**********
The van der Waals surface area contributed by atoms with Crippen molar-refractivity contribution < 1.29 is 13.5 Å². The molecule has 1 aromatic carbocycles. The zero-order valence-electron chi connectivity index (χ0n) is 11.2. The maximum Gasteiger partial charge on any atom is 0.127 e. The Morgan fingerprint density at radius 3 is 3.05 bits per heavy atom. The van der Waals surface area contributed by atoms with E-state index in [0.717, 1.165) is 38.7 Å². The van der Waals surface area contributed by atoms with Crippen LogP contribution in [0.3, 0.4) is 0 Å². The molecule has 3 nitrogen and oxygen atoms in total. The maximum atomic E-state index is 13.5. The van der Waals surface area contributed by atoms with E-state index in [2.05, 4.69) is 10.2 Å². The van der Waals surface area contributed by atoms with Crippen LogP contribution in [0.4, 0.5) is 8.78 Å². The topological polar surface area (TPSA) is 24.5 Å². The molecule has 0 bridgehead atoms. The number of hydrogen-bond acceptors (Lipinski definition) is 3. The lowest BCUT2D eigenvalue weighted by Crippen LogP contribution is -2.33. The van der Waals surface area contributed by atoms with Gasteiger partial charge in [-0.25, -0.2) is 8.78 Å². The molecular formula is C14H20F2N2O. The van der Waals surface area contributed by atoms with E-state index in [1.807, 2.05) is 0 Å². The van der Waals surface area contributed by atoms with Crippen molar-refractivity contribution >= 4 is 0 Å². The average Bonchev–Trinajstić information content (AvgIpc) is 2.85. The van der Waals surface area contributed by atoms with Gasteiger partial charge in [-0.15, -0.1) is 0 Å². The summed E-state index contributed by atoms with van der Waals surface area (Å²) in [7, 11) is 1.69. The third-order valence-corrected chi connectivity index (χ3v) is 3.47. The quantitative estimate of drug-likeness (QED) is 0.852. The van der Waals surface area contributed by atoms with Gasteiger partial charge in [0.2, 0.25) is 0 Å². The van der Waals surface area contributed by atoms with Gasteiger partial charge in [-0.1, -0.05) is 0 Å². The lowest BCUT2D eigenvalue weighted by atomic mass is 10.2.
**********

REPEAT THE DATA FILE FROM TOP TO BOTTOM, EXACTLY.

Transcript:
The van der Waals surface area contributed by atoms with Crippen molar-refractivity contribution < 1.29 is 13.5 Å². The molecule has 1 aromatic carbocycles. The zero-order valence-electron chi connectivity index (χ0n) is 11.2. The maximum Gasteiger partial charge on any atom is 0.127 e. The Morgan fingerprint density at radius 3 is 3.05 bits per heavy atom. The van der Waals surface area contributed by atoms with E-state index in [0.717, 1.165) is 38.7 Å². The van der Waals surface area contributed by atoms with Crippen LogP contribution in [0.3, 0.4) is 0 Å². The molecule has 3 nitrogen and oxygen atoms in total. The maximum atomic E-state index is 13.5. The van der Waals surface area contributed by atoms with E-state index in [2.05, 4.69) is 10.2 Å². The van der Waals surface area contributed by atoms with Crippen LogP contribution in [0.4, 0.5) is 8.78 Å². The topological polar surface area (TPSA) is 24.5 Å². The molecule has 0 bridgehead atoms. The number of hydrogen-bond acceptors (Lipinski definition) is 3. The lowest BCUT2D eigenvalue weighted by Crippen LogP contribution is -2.33. The van der Waals surface area contributed by atoms with Gasteiger partial charge in [-0.25, -0.2) is 8.78 Å². The molecular formula is C14H20F2N2O. The van der Waals surface area contributed by atoms with E-state index in [1.807, 2.05) is 0 Å². The van der Waals surface area contributed by atoms with Crippen molar-refractivity contribution >= 4 is 0 Å². The average Bonchev–Trinajstić information content (AvgIpc) is 2.85. The van der Waals surface area contributed by atoms with Gasteiger partial charge in [-0.15, -0.1) is 0 Å². The summed E-state index contributed by atoms with van der Waals surface area (Å²) in [7, 11) is 1.69. The third-order valence-corrected chi connectivity index (χ3v) is 3.47. The quantitative estimate of drug-likeness (QED) is 0.852. The van der Waals surface area contributed by atoms with Gasteiger partial charge in [0.2, 0.25) is 0 Å². The van der Waals surface area contributed by atoms with Gasteiger partial charge in [-0.1, -0.05) is 0 Å². The lowest BCUT2D eigenvalue weighted by atomic mass is 10.2.